Perry and Rubio Say they Support In-State Tuition But Oppose the DREAM Act. Position Defies Logic, Alienates Latinos
While immigration has emerged as a flashpoint in the Republican presidential primary, the fact remains: not one of the leading candidates supports the DREAM Act.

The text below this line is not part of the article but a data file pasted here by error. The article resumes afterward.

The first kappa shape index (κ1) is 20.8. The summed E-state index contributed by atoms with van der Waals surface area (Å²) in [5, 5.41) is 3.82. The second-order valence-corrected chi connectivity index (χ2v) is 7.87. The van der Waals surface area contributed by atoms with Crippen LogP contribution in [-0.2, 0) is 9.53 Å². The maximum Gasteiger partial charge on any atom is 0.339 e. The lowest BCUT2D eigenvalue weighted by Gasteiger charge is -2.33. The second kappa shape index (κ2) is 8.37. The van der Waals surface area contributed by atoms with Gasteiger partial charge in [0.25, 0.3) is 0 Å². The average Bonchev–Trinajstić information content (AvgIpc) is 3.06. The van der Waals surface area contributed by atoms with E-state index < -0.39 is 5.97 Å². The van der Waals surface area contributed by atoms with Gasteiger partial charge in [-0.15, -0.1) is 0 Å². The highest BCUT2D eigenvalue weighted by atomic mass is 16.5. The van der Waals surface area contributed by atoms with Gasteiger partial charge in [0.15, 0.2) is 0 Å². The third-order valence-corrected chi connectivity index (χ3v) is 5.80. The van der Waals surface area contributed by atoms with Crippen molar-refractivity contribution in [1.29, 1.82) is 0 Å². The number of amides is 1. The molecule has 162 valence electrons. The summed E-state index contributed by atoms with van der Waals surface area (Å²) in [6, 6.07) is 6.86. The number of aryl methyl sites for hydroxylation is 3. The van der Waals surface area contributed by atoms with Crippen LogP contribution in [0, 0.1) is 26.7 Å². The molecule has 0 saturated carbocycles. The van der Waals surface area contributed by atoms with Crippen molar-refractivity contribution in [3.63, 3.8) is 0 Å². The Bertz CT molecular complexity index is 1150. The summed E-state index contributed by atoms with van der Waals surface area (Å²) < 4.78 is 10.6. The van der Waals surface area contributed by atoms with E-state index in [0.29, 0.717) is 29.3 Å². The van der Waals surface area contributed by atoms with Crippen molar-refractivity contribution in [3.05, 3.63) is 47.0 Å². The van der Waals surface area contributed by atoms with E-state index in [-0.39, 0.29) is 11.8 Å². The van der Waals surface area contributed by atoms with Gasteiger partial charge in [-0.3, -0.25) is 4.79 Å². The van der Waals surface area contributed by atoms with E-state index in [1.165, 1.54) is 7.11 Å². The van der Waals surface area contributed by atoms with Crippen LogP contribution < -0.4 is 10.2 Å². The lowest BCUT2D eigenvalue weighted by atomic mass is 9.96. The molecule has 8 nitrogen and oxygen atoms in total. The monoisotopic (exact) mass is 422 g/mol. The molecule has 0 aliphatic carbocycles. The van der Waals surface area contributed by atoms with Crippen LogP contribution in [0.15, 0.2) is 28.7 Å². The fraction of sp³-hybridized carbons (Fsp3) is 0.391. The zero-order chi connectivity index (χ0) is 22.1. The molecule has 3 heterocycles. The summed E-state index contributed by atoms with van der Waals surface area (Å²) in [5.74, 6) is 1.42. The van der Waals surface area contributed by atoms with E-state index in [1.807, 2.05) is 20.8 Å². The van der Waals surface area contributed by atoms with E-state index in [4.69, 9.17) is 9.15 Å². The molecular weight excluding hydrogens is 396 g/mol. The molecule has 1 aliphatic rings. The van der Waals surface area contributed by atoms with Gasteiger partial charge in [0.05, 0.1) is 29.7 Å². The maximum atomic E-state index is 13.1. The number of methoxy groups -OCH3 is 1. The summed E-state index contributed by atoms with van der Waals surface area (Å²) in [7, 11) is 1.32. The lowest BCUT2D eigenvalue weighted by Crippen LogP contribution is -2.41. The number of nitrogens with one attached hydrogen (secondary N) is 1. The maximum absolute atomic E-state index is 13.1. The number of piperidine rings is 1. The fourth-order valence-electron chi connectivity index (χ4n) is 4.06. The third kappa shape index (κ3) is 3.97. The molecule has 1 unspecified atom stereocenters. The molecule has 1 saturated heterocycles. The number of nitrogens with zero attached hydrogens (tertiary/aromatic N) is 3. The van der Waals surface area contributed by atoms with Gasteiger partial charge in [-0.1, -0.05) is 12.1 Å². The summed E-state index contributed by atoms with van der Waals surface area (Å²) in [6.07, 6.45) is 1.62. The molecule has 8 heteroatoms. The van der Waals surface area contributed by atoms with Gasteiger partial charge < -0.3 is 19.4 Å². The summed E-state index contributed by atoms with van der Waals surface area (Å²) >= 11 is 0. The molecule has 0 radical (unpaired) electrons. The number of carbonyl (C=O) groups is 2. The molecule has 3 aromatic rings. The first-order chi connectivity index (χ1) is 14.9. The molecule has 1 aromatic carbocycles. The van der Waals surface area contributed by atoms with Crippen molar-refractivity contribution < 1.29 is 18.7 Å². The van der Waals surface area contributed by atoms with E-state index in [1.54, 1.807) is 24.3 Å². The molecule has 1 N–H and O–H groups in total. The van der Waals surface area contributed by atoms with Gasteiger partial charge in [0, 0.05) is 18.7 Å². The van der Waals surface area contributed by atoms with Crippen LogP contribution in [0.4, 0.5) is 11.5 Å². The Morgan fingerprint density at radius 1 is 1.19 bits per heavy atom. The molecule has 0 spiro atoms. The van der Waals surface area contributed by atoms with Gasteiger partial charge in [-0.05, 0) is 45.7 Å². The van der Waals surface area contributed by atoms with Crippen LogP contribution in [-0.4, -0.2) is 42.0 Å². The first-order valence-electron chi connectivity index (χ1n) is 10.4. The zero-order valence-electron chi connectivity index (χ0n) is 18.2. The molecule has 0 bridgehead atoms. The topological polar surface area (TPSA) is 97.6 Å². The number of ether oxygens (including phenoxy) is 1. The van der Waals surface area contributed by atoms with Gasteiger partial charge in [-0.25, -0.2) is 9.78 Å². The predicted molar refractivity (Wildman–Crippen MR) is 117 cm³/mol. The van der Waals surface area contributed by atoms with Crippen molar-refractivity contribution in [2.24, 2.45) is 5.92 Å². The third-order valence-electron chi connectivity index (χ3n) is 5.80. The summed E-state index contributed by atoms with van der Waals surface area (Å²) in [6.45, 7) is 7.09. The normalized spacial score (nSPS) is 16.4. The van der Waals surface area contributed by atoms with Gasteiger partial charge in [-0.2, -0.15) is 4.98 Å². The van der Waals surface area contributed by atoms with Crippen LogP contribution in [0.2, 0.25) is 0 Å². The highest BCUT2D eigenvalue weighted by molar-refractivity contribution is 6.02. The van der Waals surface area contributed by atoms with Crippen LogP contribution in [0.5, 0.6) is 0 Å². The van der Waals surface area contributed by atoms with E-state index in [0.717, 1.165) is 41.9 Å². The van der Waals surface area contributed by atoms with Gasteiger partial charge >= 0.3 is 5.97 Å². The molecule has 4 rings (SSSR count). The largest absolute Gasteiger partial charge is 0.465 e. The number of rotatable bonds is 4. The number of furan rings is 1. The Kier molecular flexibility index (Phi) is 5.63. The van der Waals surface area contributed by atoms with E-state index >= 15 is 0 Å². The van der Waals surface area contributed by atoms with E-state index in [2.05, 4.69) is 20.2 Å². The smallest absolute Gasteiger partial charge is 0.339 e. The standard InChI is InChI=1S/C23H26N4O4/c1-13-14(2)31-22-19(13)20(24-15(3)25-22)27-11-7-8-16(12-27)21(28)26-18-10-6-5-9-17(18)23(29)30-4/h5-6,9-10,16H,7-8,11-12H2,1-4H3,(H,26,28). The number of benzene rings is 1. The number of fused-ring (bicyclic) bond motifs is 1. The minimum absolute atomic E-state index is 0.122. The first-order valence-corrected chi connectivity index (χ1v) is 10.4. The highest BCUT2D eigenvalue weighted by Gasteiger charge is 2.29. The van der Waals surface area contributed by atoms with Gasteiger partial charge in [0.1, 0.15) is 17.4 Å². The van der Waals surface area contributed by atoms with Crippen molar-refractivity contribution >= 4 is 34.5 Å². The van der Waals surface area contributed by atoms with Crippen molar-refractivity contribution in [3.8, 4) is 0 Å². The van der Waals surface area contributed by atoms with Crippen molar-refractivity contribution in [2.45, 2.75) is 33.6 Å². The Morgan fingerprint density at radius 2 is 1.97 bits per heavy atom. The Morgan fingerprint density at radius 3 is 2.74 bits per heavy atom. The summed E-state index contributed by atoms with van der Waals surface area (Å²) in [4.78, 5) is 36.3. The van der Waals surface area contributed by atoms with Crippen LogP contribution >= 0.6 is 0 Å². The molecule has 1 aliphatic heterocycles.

Traditionally, the DREAM Act was a bi-partisan bill. It was originally authored and introduced by Senator Orrin Hatch (R-UT). And when it came up for a vote in December of last year, a total of 15 sitting Republican senators who had supported the DREAM Act in one way or another in the past had a chance to get it across the finish line. But in a sign of just how far right the Republican Party has lurched on immigration issues, only 3 of those 15 Republicans voted for it. Even Senator Hatch scrambled from author to opponent. This, despite support for DREAM from 70% of American voters, including a majority of Republicans. This, despite the support for DREAM from 88% of Latino voters, signifying its emergence as a litmus test for candidates. This, despite the fact that the GOP’s opposition to DREAM is deepening its already deep hole with Latino voters, the fastest-growing segment of the American electorate.